EYFS - the themes

The themes of the EYFS (2012) are slightly changed from the themes and commitments which feature in the 2008 version of the document.  You should keep hold of your Principles into Practice cards as they give more information about the themes - you can download them if you do not have a hard copy.

The EYFS says that each theme of the EYFS important and needs to be securely in place before we start to look after children.

Theme 1 says that we must appreciate every child as unique, ensuring we know about child development and inclusive practice and we are committed to keeping children safe and healthy.

Theme 2 talks about positive relationships, telling us to respect everyone (this links to inclusive practice) and helping us to learn how to treat parents as equal partners in their child’s learning and development. We must support children’s learning while acting as each child’s key person.

Theme 3 focuses on the environment, saying that it must be enabling i.e. every child must be able to access our home and play with our resources. While we support each child to achieve (linking again to inclusive practice) we must make sure the learning environment is appropriately set up and we use links with children’s other settings or agencies involved with the child to support them fully.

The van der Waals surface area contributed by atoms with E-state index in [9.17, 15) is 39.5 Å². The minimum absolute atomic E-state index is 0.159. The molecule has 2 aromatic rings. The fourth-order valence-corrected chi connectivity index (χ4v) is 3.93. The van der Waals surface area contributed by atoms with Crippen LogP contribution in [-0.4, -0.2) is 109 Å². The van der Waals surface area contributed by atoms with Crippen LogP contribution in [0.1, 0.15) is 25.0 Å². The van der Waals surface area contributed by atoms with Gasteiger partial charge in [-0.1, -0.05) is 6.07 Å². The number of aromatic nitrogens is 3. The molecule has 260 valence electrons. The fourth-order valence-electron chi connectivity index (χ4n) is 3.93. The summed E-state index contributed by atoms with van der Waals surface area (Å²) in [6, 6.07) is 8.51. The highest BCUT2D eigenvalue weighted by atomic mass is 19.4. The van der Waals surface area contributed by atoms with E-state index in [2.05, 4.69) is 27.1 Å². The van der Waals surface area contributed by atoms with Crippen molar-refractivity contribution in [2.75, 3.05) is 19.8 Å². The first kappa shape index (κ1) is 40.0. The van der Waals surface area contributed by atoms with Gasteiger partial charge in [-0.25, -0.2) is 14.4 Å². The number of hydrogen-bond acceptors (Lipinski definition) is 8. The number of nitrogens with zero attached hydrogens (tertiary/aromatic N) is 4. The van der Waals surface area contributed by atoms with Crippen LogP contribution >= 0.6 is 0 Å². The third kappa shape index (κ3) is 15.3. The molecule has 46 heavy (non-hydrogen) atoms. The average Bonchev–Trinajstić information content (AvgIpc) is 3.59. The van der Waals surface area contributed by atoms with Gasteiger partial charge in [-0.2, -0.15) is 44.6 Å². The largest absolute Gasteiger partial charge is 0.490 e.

Theme 4 is, I find talking to childminders, often not understood until you get to the learning and development bit. It is about the processes children go through to learn and develop and how we can support them by enhancing their play.  The revised EYFS (2012) links the themes from 'Learning and Development' to the Characteristics of Effective Learning which focus on HOW children learn. I have written about this in more detail in e-book 59 - see my Knutsford Childminding website for more information.

The 7 areas of learning and development of the EYFS also link here. This seems to be the part of the themes that most people I talk to are worried about.  I think this is partly because we have to use it when we are observing, assessing and planning for children's learning and next steps development. 

We cannot observe or plan without fully understanding what each area means and how it must be used to support children’s learning. The areas of learning and development are split into 2...

The 3 prime areas - 

Personal, social and emotional development (PSED)

Physical development (PD)

Communication and language (C & L)

The 4 specific areas -

Literacy (Lit);

Mathematics (maths)

Understanding the world (UW);

Expressive arts and design (A & D)

E-book 34 looks at each of these areas of learning and development in detail. All my e-books are available on my Knutsford Childminding website.